SSC Editorial: New data-availability procedures echo PAGES’ long-standing commitment
PAGES Scientific Steering Committee*
Figure 1: 1998 winter issue of PAGES news, with the PAGES SSC editorial on data stewardship.
The last time Past Global Changes Magazine highlighted the power of open paleodata was exactly 20 years ago. The cover page of the winter 1998 issue (PAGES IPO 1998; Fig. 1) featured an editorial by the PAGES Scientific Steering Committee (1998) entitled, “Responsibilities of Data Sharing and Data Use.” Our predecessor Scientific Steering Committee members anticipated that open paleodata would fuel discoveries in past global changes. Their initiative has grown into the ongoing PAGES Data Stewardship Integrative Activity1, and led to our recent alliance2 with other international scientific organizations in efforts to make data publicly accessible. The 1998 editorial laid the groundwork for the first PAGES data policy by encouraging the transfer of “the highest possible proportion of existing and new, high-quality data into public domain databases…” so that access to data “…is truly easy and open to all.”
We are announcing updated and expanded procedures3 for making data available, with the goal of maximizing the long-term scientific benefit of the data generated as part of all PAGES-related activities, while fulfilling PAGES’ obligation to its funders. The new PAGES guidelines build on the earlier policy and are reinforced by the FAIR (findable, accessible, interoperable, and reusable) data stewardship principles (Wilkinson et al. 2016), which have been endorsed by scientific organizations globally. They focus on publications and are adapted for paleoscience from the Author Guidelines4 that are now being implemented by all major publishers of Earth and Space Sciences, as motivated by the Enabling FAIR Data Project5. They have benefited from input from managing and chief editors of paleo journals, repositories, and the community. For example, the new procedures now provide guidelines on the use of data embargoes, a topic that emerged from the paleoscience community open discussion6 as part of the PAGES 2k open-paleodata implementation pilot (Kaufman and PAGES 2k special-issue editorial team 2018).
The 1998 editorial also called for new “realistic ways of both recognizing and rewarding the generosity of all who submit their data.” The importance of crediting data generators and the value of making data reusable for future scientists is now being addressed with the advent of data citations and journals dedicated to data products. PAGES encourages the use of data citations7, which are analogous to standard bibliographic citations, but give explicit credit to data producers, with greater exposure and citation of their work. For large-scale synthesis products, PAGES promotes the use of data-oriented publications as a means to including many data generators in the production of value-added, high-visibility data products, with inclusive authorship.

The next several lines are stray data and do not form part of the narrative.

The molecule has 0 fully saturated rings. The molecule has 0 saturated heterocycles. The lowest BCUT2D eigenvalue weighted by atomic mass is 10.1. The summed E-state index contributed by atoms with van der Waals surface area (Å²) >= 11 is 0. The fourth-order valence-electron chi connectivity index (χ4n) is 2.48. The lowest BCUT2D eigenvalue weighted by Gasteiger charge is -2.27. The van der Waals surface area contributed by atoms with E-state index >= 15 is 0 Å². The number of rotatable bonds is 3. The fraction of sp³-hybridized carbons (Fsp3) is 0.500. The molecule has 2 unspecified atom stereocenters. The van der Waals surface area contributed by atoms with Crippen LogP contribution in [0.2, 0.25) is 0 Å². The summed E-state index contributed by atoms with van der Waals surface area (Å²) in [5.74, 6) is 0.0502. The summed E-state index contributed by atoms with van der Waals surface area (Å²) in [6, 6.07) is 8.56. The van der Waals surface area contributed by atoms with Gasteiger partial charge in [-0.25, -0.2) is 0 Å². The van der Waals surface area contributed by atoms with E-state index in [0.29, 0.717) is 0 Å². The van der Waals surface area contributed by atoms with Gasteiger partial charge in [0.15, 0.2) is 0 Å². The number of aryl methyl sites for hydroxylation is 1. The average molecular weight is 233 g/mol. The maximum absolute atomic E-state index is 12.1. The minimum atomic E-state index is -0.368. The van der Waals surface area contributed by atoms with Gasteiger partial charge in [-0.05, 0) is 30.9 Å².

In addition to new avenues for crediting data generators, attitudes toward open data have evolved over the past two decades, and they evolve with individual’s careers. Unfortunately, data that are not properly curated are liable to be lost to subsequent reuse; the time comes too quickly when the data that were made “available upon request” may never be discovered or used in future studies; a true loss for all. Now, with new means for making data available, the rewards, including higher citation rates and other benefits described by Newton (p. 52), are proportionally greater. Scientists, especially those early in their career, seek to increase the impact and recognition of their research by facilitating the reuse of their results. Indeed, according to the survey conducted by the PAGES Early-Career Network (Koch et al., p. 54), 95% of the 163 non-tenured respondents feel that data sharing is advantageous to their careers.
We recognize that data stewardship requires substantial effort, but we are convinced that the benefits outweigh the (perceived) costs. It is increasingly obvious that the future of our field depends on robust and widely adopted data-sharing practices and procedures. We appreciate the community’s foresight and dedication to data that are open and reusable, while curtailing the loss of valuable data.
*PAGES scentific steering committee
A. Asrat (Addis Ababa University, Ethiopia); P. Braconnot (Lab. des Sciences du Climat et de l’Environnement, Gif-Sur-Yvette; E. Brook (Oregon State University, USA); E. Capron (British Antarctic Survey, UK); C. Chiesi (University of São Paulo, Brazil); M.N. Evans (University of Maryland, USA); P. Gell (Federation University Australia, Australia); L. Gillson (University of Cape Town, South Africa); H. Goosse (Université catholique de Louvain, Belgium); Z. Jian (Tongji University, China); D.S. Kaufman (Northern Arizona University, USA); M. Kucera (University of Bremen, Germany); K. Meissner (University of New South Wales, Australia); W. Tinner (University of Bern, Switzerland); B.L. Valero-Garcés (Spanish National Research Council, Spain); Y. Yokoyama (University of Tokyo, Japan).